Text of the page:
The TAC Cup has long been the main breeding ground for young Victorian footballers with this year’s National Draft being no different.

A total of 33 players were selected from the TAC cup with 11 of the 12 clubs having players picked up. Eastern Ranges, a club that had last year’s number one pick Jonathon Patton, was the only team to miss out.

Eight of the top 10 draftees came from the TAC Cup, the same number as last year. The Calder Cannons led the way with seven players picked up, including three in the top 10, which may have been in the top five if it wasn’t for Joe Daniher being a father-son pick.

Much has been made of the ability of the Cannons to have players picked up and they are seen as the number one team for players being drafted. While the figures support this with the Cannons having had 26 players drafted or pre-selected to Gold Coast or Greater Western Sydney in the last five drafts, they aren’t as far ahead as many people think.

In the same period of time, the Oakleigh Chargers have had the same amount of players drafted. The Cannons’ list of players drafted in the last five years is impressive which makes them stand out. This year’s Rising Star recipient Daniel Talia and third-placed Mitch Wallis led the list with most of the draftees playing regular senior football.

This looks set to increase with this year’s draftees in Lachie Plowman, Jonathan O’Rourke and Joe Daniher expected to play senior football next year. The 2010 season, in which the Cannons won the Grand Final, was the best year in the club’s history, resulting in nine players getting drafted.

But for all the success the Cannons have had, they are one of four TAC Cup teams yet to have a number one draft pick.

The Chargers’ list doesn’t read like the Cannons, but it’s still a handy list. West Coast duo Luke Shuey and Andrew Gaff and Swans premiership midfielder Daniel Hannebury lead the list of stars.

GWS looked to the Chargers for its first season and achieved success through Dom Tyson, Adam Tomlinson and Toby Greene all having an instant impact.

The Dandenong Stingrays and Geelong Falcons have also had over 20 players taken in the draft or pre-selected in the last five years. The Stingrays have had 24 players drafted in the last five years and the only club to have more than one number one draft pick in that period. Lachie Whitfield, the number one pick in this year’s National Draft, joins Tom Scully on that list.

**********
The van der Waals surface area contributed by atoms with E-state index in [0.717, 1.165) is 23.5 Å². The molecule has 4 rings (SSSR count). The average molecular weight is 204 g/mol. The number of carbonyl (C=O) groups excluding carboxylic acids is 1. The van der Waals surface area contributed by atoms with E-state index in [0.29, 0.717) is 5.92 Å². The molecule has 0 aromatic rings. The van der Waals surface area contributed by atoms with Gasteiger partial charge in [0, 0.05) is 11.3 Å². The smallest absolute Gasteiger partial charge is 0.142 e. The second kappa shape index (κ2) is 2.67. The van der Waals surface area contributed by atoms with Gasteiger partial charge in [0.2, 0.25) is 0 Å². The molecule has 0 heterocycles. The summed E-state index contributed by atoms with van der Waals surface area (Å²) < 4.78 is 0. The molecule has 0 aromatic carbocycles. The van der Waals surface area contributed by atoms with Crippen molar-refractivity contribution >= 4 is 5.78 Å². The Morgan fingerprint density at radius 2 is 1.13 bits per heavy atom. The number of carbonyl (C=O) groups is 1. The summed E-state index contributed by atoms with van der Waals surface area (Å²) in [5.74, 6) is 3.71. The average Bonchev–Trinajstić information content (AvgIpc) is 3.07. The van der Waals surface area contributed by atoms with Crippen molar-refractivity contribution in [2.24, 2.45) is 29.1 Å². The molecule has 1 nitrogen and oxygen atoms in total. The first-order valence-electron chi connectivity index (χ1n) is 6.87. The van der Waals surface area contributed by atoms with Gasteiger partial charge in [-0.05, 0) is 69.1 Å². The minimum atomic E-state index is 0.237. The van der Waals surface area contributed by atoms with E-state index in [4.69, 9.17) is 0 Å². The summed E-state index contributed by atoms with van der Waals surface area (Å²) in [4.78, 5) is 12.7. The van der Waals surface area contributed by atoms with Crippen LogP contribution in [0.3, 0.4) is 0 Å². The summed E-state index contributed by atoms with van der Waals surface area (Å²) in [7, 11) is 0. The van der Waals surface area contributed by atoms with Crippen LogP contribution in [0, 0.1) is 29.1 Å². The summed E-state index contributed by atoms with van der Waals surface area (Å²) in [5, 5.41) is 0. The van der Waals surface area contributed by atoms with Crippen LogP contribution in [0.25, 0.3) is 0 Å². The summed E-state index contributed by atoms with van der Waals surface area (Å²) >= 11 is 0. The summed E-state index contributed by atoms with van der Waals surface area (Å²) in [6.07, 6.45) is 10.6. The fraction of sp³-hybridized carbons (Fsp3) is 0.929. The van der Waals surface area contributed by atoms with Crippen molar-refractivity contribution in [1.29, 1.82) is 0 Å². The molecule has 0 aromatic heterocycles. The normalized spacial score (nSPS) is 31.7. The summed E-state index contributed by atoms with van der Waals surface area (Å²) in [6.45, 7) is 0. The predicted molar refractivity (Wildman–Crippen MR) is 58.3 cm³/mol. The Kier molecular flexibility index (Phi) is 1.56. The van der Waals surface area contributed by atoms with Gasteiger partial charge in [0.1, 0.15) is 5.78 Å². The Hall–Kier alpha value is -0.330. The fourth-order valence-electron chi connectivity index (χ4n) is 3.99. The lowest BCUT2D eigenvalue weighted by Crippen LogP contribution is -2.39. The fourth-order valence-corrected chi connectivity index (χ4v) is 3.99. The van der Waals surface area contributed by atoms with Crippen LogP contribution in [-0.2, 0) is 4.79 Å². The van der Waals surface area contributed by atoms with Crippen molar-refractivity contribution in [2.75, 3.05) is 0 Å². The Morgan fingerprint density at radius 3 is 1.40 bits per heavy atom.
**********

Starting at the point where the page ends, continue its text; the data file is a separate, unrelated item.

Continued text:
The Falcons, who only had two players picked this year, have had 22 players selected but have lacked the star power in the last five years. Geelong premiership player Allen Christensen is the best of the bunch.

The North Ballarat Rebels, Sandringham Dragons and the Murray Bushrangers are next for the most numbers of players selected. The Rebels have had 19 players drafted with GWS excitement machine Jeremy Cameron the standout. Former number one draft pick Jack Watts heads the 18 picks for the Dragons. In the last five years, the Dragons have twice had five or more players picked in the one year. The Bushrangers’ 18 draftees are headed by the 2008 TAC Cup premiership side; Steele Sidebottom, Jack Ziebell and Tom Rockliff all played in that team and are among their teams best players.

Although there are a number of clubs that have had success as far as players getting drafted, there are TAC Cup clubs that struggle.

The Bendigo Pioneers had two players taken in the top seven picks this year, but in recent years have had little success with players being drafted. In the previous four years, only four players in Dustin Martin, Jordan Williams, Ariel Steinberg and Sam Kerridge have been selected.

The Western Jets have had nowhere near the same success as their neighbours the Calder Cannons. The Jets, who had two players in Spencer White and Lachie Hunter drafted this year, have only had eight players drafted or pre-selected in the last five years. Last year was their best with Will Hoskin-Elliot and Elliot Kavangh taken in the top 20.

The Northern Knights have only had 13 players selected in the last five years, including three in the top 21 this year. Essendon duo David Zaharakis and Michael Hurley, both drafted in 2008, are the best of the Knights players during that time.

Gippsland Power and Eastern Ranges have both had 14 players picked. While Gippsland doesn’t have a big history of players selected, the players that do get drafted tent to succeed. They have had a number of top 10 draft picks come through the ranks, including Scott Pendlebury, Dale Thomas, Brendon Goddard and Jarryd Roughead. The latest star to have come from the Power is the 2011 Rising Star winner Dyson Heppell.

For Eastern Ranges, a club that missed out this year, they had two players be selected in the top 20 last year in Jonathon Patton and Hayden Crozier. The other players selected have struggled to secure a regular senior position.

In the end, it doesn’t matter which team you play for at junior level as far as AFL clubs are concerned, it’s how you perform at senior level. However, TAC Cup sides having players selected is a major honour and something they are always looking at.

All 12 clubs will be hoping that the number of players they have on AFL lists increases in the upcoming Rookie Draft and will be doing everything they can in the future to keep having players selected.